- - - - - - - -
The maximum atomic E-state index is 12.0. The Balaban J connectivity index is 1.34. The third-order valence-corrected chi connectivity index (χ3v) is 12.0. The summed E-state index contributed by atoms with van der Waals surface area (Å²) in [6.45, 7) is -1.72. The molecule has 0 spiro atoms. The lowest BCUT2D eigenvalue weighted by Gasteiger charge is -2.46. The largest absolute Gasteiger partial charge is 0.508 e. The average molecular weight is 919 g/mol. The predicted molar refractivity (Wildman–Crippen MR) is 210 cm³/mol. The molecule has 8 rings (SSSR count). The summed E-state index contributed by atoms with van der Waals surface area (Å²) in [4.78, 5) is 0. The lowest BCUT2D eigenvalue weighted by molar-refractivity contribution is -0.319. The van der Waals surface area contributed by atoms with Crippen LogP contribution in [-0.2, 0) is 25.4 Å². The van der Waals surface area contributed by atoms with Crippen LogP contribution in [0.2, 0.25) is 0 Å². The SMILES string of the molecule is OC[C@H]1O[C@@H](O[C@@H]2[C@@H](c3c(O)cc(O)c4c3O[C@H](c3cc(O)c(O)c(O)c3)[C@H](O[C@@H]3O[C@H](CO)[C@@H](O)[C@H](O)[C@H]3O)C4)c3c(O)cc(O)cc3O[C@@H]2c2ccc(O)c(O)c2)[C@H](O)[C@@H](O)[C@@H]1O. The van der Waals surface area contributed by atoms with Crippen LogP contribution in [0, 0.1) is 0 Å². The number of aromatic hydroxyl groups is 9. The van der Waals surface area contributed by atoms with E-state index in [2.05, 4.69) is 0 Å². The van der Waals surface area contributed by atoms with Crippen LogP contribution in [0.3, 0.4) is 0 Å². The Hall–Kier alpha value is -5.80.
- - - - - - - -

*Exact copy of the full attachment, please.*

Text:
The maximum atomic E-state index is 12.0. The Balaban J connectivity index is 1.34. The third-order valence-corrected chi connectivity index (χ3v) is 12.0. The summed E-state index contributed by atoms with van der Waals surface area (Å²) in [6.45, 7) is -1.72. The molecule has 0 spiro atoms. The lowest BCUT2D eigenvalue weighted by Gasteiger charge is -2.46. The largest absolute Gasteiger partial charge is 0.508 e. The average molecular weight is 919 g/mol. The predicted molar refractivity (Wildman–Crippen MR) is 210 cm³/mol. The molecule has 8 rings (SSSR count). The summed E-state index contributed by atoms with van der Waals surface area (Å²) in [4.78, 5) is 0. The lowest BCUT2D eigenvalue weighted by molar-refractivity contribution is -0.319. The van der Waals surface area contributed by atoms with Crippen LogP contribution in [-0.2, 0) is 25.4 Å². The van der Waals surface area contributed by atoms with Crippen LogP contribution in [0.2, 0.25) is 0 Å². The SMILES string of the molecule is OC[C@H]1O[C@@H](O[C@@H]2[C@@H](c3c(O)cc(O)c4c3O[C@H](c3cc(O)c(O)c(O)c3)[C@H](O[C@@H]3O[C@H](CO)[C@@H](O)[C@H](O)[C@H]3O)C4)c3c(O)cc(O)cc3O[C@@H]2c2ccc(O)c(O)c2)[C@H](O)[C@@H](O)[C@@H]1O. The van der Waals surface area contributed by atoms with Crippen LogP contribution in [0, 0.1) is 0 Å². The number of aromatic hydroxyl groups is 9. The van der Waals surface area contributed by atoms with E-state index in [2.05, 4.69) is 0 Å². The van der Waals surface area contributed by atoms with Crippen LogP contribution in [0.3, 0.4) is 0 Å². The Hall–Kier alpha value is -5.80.